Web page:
The average student frets earning an “F” on a school project, a weekly quiz, a unit test, or worse, failing a class. In my late teens, several times, I failed a required written test for Rickles. Rickles was an 80’s version of Home Depot. After a week or two of training, I could handle the register with ease, however, at the site of the exam, my heart raced like I had completed the 100-yard dash. Although I knew the content, I repeatedly froze and performed poorly on the exam. To get the job, I needed to pass the test.
A crack. A break. A defect. Imperfection. Busted. Broken. Early in life, we are positioned to see what is wrong and to prevent failure. When coloring with crayons, we are encouraged to stay inside the lines. When learning to ride a bicycle, we’re instructed to place both hands on the handlebars, so we don’t fall. Don’t run too fast, or you will fall. In elementary school, I remember easily crumbling a half-dozen loose-leaf notebook paper because I’d made a mistake and couldn’t completely erase my error. To get the job, I needed to pass the test.
I legitimately did my best. But my best wasn’t good enough nor was it meant to be. My mother saw my failure as a significant blemish on my young work record and a potential hurdle to future achievements. I was chastised as though my failure was intentional. I was laughed at. Inside I felt like a failure and questioned my intelligence. On the outside, I masked my shame and humiliation with laughter. I didn’t know that I would fail. Naivety convinced me that effort would always prevail.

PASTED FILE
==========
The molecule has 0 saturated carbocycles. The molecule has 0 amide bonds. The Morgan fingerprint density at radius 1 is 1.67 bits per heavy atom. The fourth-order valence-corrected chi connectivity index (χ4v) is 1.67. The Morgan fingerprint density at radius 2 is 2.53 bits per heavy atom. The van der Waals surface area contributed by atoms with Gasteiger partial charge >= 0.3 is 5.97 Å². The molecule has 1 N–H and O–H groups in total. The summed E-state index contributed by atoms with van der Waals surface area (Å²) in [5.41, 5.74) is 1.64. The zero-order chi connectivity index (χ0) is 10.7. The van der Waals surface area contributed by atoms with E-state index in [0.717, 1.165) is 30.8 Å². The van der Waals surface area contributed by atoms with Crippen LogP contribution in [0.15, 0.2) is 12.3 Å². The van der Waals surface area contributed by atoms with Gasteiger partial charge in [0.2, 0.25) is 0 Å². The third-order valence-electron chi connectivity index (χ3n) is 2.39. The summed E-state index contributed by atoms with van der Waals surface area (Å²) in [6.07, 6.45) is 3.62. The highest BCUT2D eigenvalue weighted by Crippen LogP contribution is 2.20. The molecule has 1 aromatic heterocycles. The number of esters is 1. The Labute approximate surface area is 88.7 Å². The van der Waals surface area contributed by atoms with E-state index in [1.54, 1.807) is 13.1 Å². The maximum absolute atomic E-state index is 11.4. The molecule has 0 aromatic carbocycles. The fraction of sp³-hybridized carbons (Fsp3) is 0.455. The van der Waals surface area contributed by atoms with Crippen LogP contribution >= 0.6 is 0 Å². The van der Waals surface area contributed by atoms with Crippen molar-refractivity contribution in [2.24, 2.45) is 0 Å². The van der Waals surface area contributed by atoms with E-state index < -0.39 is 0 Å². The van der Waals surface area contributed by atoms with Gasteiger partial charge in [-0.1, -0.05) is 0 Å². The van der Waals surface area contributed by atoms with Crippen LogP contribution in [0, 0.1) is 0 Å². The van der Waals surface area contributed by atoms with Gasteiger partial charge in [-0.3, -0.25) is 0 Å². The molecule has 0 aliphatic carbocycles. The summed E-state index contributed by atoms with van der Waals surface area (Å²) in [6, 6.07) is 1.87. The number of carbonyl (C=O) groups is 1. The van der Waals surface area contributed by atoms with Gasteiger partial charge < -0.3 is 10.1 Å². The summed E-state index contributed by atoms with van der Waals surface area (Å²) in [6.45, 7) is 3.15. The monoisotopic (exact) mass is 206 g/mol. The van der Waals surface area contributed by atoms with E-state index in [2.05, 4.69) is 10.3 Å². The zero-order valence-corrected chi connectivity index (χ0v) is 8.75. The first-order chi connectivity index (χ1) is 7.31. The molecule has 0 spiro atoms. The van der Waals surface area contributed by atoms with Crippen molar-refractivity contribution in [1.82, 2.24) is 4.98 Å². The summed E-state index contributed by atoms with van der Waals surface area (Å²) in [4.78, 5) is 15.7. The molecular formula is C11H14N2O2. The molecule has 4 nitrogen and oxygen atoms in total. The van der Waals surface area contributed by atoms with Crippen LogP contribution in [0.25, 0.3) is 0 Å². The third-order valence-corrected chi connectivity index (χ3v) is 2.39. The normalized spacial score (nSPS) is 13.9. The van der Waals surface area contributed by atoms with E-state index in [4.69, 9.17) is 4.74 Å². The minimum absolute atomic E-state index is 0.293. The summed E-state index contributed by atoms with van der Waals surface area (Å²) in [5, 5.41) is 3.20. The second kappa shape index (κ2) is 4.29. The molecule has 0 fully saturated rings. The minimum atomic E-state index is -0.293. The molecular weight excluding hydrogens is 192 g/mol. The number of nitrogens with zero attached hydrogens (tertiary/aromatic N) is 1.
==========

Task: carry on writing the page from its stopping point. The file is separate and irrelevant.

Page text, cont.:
Looking back on my experience, I am confident that failing Rickel’s exam was the best thing for me. The failure was painful, but it changed the course of my life. My little hiccup temporarily derailed my confidence. I let it go and moved on. I discovered grit and tenacity. I grew stronger.
I wish I knew about The Wisdom of KINTSUKUROI
Kintsukuroi is a Japanese word meaning, “to repair with gold.”
Kintsukuroi is a Japanese art that meticulously mends broken ceramics with gold. The repairs are made by hand using urushi lacquer, and the seam is highlighted with gold or other metals. The technique is designed to enhance the beauty of the flaws and is said to be made even more beautiful than it was originally.
With the tradition, beauty is derived from the broken and flawed pieces. We’re all scarred just the same. Some scars we display physically. Other blemishes are hidden and packaged neatly like a beautifully wrapped Christmas gift. We are scared from failed relationships, failed businesses, wrecked finances, chronic illness, battle scars from cancer, low GPA’s in high school and college, foreclosed homes, and more. Cyndie Speigal’s book of daily inspiration, wisdom, and courage reminds us:
You will fail.
You will fail.
You will break.
You will stand up and dust yourself off.
You will repair yourself again and again.
And eventually, though you will be different than before, you will again become whole.
You will be even more beautiful precisely because of all of this.
You will be a better person because of your imperfections, not in spite of them.
It’s 2019! Surely we will experience successes and failures in the New Year. Make a commitment today to allow yourself a moment to feel failure but to get back up and start over.
I will NOT be shaken.Psalms 16:8